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Gilead

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While not directly related to baby loss, the universally relatable topic of loss and existence has never been so beautifully expressed than this 2004 Pulitzer Prize-winning novel. An ideal literary companion for those in situations of loss or grief. Anything.

Nearly 25 years after Housekeeping, Marilynne Robinson returns with an intimate tale of three generations, from the Civil War to the 20th century: a story about fathers and sons and the spiritual battles that still rage at America's heart. In the words of Kirkus, it is a novel "as big as a nation, as quiet as thought, and moving as prayer. Matchless and towering." Gilead tells the story of America and will break your heart.

The narrator, John Ames, is 76, a preacher who has lived almost all of his life in Gilead, Iowa. He is writing a letter to his almost seven-year-old son, the blessing of his second marriage. It is a summing-up, an apologia, a consideration of his life. Robinson takes the story away from being simply the reminiscences of one man and moves it into the realm of a meditation on fathers and children, particularly sons, on faith, and on the imperfectability of man.

The other constant in the book is Ames's friendship since childhood with "old Boughton," a Presbyterian minister. Boughton, father of many children, favors his son, named John Ames Boughton, above all others. Ames must constantly monitor his tendency to be envious of Boughton's bounteous family; his first wife died in childbirth and the baby died almost immediately after her. Jack Boughton is a ne'er-do-well, Ames knows it and strives to love him as he knows he should. Jack arrives in Gilead after a long absence, full of charm and mischief, causing Ames to wonder what influence he might have on Ames's young wife and son when Ames dies.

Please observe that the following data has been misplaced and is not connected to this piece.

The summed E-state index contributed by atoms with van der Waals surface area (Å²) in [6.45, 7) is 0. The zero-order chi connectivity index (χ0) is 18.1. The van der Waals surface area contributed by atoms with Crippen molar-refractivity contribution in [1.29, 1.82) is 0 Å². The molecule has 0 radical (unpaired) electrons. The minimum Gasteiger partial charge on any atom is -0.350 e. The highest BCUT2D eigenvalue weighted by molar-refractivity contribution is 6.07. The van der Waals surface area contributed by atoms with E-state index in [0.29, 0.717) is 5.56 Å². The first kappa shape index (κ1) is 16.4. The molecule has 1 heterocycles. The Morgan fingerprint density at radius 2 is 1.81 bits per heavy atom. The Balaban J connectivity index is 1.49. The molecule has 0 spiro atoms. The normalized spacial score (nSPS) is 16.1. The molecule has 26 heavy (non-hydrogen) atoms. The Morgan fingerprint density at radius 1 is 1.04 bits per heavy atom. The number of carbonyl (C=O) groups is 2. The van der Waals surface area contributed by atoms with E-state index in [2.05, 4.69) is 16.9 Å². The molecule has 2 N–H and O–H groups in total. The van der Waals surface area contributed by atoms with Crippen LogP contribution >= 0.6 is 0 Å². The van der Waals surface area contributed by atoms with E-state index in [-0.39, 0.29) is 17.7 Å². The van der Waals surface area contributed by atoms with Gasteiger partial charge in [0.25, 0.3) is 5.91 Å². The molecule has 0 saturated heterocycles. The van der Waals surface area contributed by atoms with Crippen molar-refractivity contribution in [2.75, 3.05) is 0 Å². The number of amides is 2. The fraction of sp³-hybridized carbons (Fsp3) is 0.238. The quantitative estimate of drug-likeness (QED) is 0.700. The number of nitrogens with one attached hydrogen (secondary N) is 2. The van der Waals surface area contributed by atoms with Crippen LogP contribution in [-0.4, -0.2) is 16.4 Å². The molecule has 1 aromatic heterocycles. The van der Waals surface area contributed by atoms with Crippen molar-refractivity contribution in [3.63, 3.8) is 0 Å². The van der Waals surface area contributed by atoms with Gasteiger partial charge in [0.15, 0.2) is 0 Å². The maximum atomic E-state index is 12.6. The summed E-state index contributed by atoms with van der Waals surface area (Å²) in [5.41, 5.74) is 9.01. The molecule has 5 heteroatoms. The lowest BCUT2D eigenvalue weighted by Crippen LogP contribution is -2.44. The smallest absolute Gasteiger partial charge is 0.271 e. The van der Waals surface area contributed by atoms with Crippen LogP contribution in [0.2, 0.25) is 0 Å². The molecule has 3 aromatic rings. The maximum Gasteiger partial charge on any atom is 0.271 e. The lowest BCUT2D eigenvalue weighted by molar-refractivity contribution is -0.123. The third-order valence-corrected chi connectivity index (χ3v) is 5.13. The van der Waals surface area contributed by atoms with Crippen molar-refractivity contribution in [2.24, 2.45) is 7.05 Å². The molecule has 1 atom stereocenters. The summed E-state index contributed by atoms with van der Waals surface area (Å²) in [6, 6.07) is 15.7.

Why We Love this Gift:  Gilead is an awe-inspiring book about family and love and the complexity of living and of dying. In prose that is both haunting and simple, Robinson explains that the extreme trials of life are often mysterious.  In elegant terms, she gently reminds the reader that finding complex and hard-won beauty in existence is entirely possible. The editorial staff at Give InKind agree that in our darkest hour, this was the book that offered hope. It scaffolded a sense of trying to understand what defies understanding.

What To Express in Your Card: I have not read this book. However, I understand from others that many who have faced unendurable loss have taken some complex comfort within its pages. It isn't simple, but what you are facing is as difficult as it gets. I wanted you to know that I want to support you in any way. I wanted to try to find something that others have found helpful. I hope you find it to be so. I send you my love.

Possible Trigger(s): Infant death, end of life, estrangement from child.

This book is a top pick of Give InKind editorial staff.

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